This weekend the Church celebrated the Feast of Our Lady of Czestochowa. This feast commemorates the famous icon of Our Lady that, according to legend, was painted by St. Luke at the house of the Holy Family. The icon ended up in Constantinople due to the efforts of St. Helena, and then was brought to Poland before the fall of Constantinople in the 15th century. The icon became the spiritual heart of the Poles, reminding them of Mary’s maternal care through the hardships of their history. In 1979, shortly after becoming Pope, Saint John Paul II traveled to Poland in what has been remembered as the “Nine Days That Changed the World.” On that trip, he went to Jasna Gora, the home of Our Lady of Czestochowa, and reminded the Poles to consecrate “everything through Mary.” He urged them to give over to Mary’s maternal heart all their sufferings, sacrifices, and hopes. Only in Her, who is rooted in the Son, will they find the liberation they were seeking, the freedom grounded in authentic self-gift that only Christ can give.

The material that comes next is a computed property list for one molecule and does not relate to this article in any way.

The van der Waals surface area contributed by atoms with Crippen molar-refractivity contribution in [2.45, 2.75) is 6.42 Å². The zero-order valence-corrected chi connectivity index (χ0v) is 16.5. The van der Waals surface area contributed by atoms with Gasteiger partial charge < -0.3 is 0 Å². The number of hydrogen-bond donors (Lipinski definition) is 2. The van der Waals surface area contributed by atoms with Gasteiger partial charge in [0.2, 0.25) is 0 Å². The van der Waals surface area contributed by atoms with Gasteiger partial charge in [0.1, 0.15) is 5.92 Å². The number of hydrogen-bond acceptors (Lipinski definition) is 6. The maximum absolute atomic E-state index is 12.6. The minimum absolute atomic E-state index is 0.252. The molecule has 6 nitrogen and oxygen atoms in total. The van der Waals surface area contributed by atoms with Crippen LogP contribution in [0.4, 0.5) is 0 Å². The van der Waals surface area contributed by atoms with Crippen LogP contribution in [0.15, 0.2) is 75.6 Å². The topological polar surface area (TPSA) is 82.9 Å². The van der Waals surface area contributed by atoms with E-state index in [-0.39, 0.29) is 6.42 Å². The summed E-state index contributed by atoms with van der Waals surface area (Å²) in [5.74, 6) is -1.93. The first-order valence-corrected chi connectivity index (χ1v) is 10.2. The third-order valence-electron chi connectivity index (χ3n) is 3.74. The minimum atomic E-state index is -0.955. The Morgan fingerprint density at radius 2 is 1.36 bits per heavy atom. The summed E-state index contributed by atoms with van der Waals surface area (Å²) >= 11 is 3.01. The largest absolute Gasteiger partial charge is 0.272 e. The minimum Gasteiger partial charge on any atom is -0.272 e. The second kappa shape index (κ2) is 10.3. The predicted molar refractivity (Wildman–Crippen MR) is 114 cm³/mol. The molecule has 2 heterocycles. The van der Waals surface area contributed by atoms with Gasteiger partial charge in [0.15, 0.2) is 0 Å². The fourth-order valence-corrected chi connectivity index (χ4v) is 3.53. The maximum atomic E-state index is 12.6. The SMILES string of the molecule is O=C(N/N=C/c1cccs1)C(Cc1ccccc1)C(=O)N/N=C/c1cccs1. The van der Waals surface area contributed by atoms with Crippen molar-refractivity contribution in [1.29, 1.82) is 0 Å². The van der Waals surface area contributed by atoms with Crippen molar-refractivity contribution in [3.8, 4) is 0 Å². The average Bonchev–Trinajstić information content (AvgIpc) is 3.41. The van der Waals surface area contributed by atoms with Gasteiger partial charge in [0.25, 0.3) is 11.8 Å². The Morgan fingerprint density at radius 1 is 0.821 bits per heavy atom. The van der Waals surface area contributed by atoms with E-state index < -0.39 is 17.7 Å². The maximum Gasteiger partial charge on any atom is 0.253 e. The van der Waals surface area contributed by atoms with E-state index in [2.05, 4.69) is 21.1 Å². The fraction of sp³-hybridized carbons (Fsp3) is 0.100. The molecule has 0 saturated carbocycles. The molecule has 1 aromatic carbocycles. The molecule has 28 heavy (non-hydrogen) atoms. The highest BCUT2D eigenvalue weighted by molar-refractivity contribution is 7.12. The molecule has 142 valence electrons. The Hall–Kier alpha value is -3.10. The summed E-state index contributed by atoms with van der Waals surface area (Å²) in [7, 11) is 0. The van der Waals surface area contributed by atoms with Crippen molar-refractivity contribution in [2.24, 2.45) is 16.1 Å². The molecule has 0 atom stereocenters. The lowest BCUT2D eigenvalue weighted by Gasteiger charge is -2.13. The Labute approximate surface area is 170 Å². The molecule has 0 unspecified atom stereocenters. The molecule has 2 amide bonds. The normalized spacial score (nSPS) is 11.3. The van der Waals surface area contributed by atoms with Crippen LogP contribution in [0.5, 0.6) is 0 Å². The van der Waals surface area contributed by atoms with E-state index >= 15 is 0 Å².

Poland is a country that not only sees its history through the lens of Providence but a land where it is very common to find people who see their own particular histories through the dynamics of the Faith. Dedication to Mary is part of that. It begins in the home, especially through daily recitation of the Rosary and simple acts of consecration to Mary at a young age. Religious vocations flourish in such a culture because life is interpreted as bring from and for God, encouraging the youth to make Mary’s “fiat” an integral part of their lives. The vow of consecration and the vow of marriage are seen as participations in Mary’s way of life who is both Virgin and Spouse. The Institute on Religious Life has a special devotion to Mary since she is the Mother of Vocations. Each day we should pray through Mary for vocations, and we should look to Our Lady of Czestochowa for help and guidance.